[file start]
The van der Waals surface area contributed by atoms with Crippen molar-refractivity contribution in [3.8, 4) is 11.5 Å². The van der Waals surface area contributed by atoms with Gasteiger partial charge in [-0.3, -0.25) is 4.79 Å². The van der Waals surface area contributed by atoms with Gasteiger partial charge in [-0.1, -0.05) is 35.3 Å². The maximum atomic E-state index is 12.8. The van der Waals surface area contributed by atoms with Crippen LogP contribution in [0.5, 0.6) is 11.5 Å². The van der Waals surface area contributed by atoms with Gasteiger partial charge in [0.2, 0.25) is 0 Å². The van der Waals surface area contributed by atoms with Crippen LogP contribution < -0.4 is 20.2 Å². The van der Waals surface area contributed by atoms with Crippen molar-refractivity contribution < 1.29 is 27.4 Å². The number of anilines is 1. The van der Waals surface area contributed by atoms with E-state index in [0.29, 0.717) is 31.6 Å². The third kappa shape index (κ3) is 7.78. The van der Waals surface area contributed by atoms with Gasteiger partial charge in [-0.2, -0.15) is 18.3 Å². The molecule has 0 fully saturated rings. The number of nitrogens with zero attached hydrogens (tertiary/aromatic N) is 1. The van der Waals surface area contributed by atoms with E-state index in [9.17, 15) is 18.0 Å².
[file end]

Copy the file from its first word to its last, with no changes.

The van der Waals surface area contributed by atoms with Crippen molar-refractivity contribution in [3.8, 4) is 11.5 Å². The van der Waals surface area contributed by atoms with Gasteiger partial charge in [-0.3, -0.25) is 4.79 Å². The van der Waals surface area contributed by atoms with Gasteiger partial charge in [-0.1, -0.05) is 35.3 Å². The maximum atomic E-state index is 12.8. The van der Waals surface area contributed by atoms with Crippen LogP contribution in [0.5, 0.6) is 11.5 Å². The van der Waals surface area contributed by atoms with Gasteiger partial charge in [0.2, 0.25) is 0 Å². The van der Waals surface area contributed by atoms with Crippen LogP contribution < -0.4 is 20.2 Å². The van der Waals surface area contributed by atoms with Crippen molar-refractivity contribution < 1.29 is 27.4 Å². The number of anilines is 1. The van der Waals surface area contributed by atoms with E-state index in [0.29, 0.717) is 31.6 Å². The third kappa shape index (κ3) is 7.78. The van der Waals surface area contributed by atoms with Gasteiger partial charge in [-0.2, -0.15) is 18.3 Å². The molecule has 0 fully saturated rings. The number of nitrogens with zero attached hydrogens (tertiary/aromatic N) is 1. The van der Waals surface area contributed by atoms with E-state index in [9.17, 15) is 18.0 Å².